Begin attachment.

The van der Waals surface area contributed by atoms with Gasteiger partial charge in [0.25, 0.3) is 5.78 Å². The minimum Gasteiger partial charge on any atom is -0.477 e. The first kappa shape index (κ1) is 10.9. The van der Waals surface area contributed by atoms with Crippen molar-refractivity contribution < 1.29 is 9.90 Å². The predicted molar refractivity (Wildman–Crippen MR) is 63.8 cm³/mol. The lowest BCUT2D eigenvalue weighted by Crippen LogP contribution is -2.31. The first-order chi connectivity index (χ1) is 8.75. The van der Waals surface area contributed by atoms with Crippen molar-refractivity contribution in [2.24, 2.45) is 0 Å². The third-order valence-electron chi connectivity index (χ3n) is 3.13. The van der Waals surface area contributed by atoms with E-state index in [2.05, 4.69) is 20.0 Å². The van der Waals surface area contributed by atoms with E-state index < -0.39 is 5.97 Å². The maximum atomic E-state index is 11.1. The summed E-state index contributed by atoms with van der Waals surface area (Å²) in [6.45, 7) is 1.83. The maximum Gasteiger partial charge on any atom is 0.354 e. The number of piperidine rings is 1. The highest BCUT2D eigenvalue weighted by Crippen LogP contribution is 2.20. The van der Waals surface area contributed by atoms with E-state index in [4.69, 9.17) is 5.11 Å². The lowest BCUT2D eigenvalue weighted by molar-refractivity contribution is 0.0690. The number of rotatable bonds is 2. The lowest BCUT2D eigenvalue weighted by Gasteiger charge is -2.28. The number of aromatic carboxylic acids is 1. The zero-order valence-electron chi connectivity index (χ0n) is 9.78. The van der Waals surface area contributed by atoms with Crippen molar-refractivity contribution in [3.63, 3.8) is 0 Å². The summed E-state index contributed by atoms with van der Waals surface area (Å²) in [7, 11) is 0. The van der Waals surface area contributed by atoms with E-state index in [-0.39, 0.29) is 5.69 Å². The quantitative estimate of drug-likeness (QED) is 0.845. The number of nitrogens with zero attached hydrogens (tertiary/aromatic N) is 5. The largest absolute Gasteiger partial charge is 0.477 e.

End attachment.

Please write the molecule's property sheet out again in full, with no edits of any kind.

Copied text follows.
The van der Waals surface area contributed by atoms with Gasteiger partial charge in [0.25, 0.3) is 5.78 Å². The minimum Gasteiger partial charge on any atom is -0.477 e. The first kappa shape index (κ1) is 10.9. The van der Waals surface area contributed by atoms with Crippen molar-refractivity contribution < 1.29 is 9.90 Å². The predicted molar refractivity (Wildman–Crippen MR) is 63.8 cm³/mol. The lowest BCUT2D eigenvalue weighted by Crippen LogP contribution is -2.31. The first-order chi connectivity index (χ1) is 8.75. The van der Waals surface area contributed by atoms with Crippen molar-refractivity contribution in [2.24, 2.45) is 0 Å². The third-order valence-electron chi connectivity index (χ3n) is 3.13. The van der Waals surface area contributed by atoms with E-state index in [2.05, 4.69) is 20.0 Å². The van der Waals surface area contributed by atoms with E-state index < -0.39 is 5.97 Å². The maximum atomic E-state index is 11.1. The summed E-state index contributed by atoms with van der Waals surface area (Å²) in [6.45, 7) is 1.83. The maximum Gasteiger partial charge on any atom is 0.354 e. The number of piperidine rings is 1. The highest BCUT2D eigenvalue weighted by Crippen LogP contribution is 2.20. The van der Waals surface area contributed by atoms with E-state index in [4.69, 9.17) is 5.11 Å². The lowest BCUT2D eigenvalue weighted by molar-refractivity contribution is 0.0690. The number of rotatable bonds is 2. The lowest BCUT2D eigenvalue weighted by Gasteiger charge is -2.28. The number of aromatic carboxylic acids is 1. The zero-order valence-electron chi connectivity index (χ0n) is 9.78. The van der Waals surface area contributed by atoms with Crippen molar-refractivity contribution in [3.63, 3.8) is 0 Å². The summed E-state index contributed by atoms with van der Waals surface area (Å²) in [7, 11) is 0. The van der Waals surface area contributed by atoms with E-state index in [-0.39, 0.29) is 5.69 Å². The quantitative estimate of drug-likeness (QED) is 0.845. The number of nitrogens with zero attached hydrogens (tertiary/aromatic N) is 5. The largest absolute Gasteiger partial charge is 0.477 e.